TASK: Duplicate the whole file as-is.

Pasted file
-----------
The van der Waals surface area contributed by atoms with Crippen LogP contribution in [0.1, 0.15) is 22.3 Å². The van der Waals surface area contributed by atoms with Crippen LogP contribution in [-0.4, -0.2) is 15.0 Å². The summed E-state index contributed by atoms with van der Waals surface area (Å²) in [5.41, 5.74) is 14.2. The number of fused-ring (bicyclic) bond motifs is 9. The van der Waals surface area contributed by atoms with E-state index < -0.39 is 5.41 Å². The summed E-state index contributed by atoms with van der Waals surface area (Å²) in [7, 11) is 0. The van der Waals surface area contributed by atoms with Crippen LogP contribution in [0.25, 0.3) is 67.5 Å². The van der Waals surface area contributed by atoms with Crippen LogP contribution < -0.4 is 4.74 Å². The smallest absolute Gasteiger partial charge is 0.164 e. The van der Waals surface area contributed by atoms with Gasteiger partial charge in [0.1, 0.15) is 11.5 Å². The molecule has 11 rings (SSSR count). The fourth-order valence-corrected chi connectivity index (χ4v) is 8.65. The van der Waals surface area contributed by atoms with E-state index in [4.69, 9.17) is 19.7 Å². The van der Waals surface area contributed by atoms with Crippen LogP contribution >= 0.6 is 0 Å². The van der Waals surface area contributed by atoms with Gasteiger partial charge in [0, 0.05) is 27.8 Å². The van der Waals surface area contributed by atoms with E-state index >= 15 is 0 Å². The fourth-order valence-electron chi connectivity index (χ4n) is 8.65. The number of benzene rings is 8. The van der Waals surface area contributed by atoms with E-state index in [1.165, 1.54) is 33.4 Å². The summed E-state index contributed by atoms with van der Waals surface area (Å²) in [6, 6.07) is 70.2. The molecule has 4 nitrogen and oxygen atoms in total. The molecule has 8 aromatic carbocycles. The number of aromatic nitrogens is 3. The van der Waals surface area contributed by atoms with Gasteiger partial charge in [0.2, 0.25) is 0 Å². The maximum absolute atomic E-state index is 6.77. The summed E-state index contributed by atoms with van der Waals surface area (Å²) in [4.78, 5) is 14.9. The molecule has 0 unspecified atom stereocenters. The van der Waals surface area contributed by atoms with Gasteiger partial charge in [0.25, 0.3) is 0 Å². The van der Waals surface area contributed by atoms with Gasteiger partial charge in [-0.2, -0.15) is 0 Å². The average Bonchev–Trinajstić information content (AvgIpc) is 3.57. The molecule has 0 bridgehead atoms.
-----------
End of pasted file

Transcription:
The van der Waals surface area contributed by atoms with Crippen LogP contribution in [0.1, 0.15) is 22.3 Å². The van der Waals surface area contributed by atoms with Crippen LogP contribution in [-0.4, -0.2) is 15.0 Å². The summed E-state index contributed by atoms with van der Waals surface area (Å²) in [5.41, 5.74) is 14.2. The number of fused-ring (bicyclic) bond motifs is 9. The van der Waals surface area contributed by atoms with E-state index < -0.39 is 5.41 Å². The summed E-state index contributed by atoms with van der Waals surface area (Å²) in [7, 11) is 0. The van der Waals surface area contributed by atoms with Crippen LogP contribution in [0.25, 0.3) is 67.5 Å². The van der Waals surface area contributed by atoms with Crippen LogP contribution < -0.4 is 4.74 Å². The smallest absolute Gasteiger partial charge is 0.164 e. The van der Waals surface area contributed by atoms with Gasteiger partial charge in [0.1, 0.15) is 11.5 Å². The molecule has 11 rings (SSSR count). The fourth-order valence-corrected chi connectivity index (χ4v) is 8.65. The van der Waals surface area contributed by atoms with E-state index in [4.69, 9.17) is 19.7 Å². The van der Waals surface area contributed by atoms with Crippen LogP contribution >= 0.6 is 0 Å². The van der Waals surface area contributed by atoms with Gasteiger partial charge in [0, 0.05) is 27.8 Å². The van der Waals surface area contributed by atoms with E-state index >= 15 is 0 Å². The fourth-order valence-electron chi connectivity index (χ4n) is 8.65. The number of benzene rings is 8. The van der Waals surface area contributed by atoms with E-state index in [1.165, 1.54) is 33.4 Å². The summed E-state index contributed by atoms with van der Waals surface area (Å²) in [6, 6.07) is 70.2. The molecule has 4 nitrogen and oxygen atoms in total. The molecule has 8 aromatic carbocycles. The number of aromatic nitrogens is 3. The van der Waals surface area contributed by atoms with Gasteiger partial charge in [0.2, 0.25) is 0 Å². The maximum absolute atomic E-state index is 6.77. The summed E-state index contributed by atoms with van der Waals surface area (Å²) in [4.78, 5) is 14.9. The molecule has 0 unspecified atom stereocenters. The van der Waals surface area contributed by atoms with Gasteiger partial charge in [0.25, 0.3) is 0 Å². The van der Waals surface area contributed by atoms with Gasteiger partial charge in [-0.2, -0.15) is 0 Å². The average Bonchev–Trinajstić information content (AvgIpc) is 3.57. The molecule has 0 bridgehead atoms.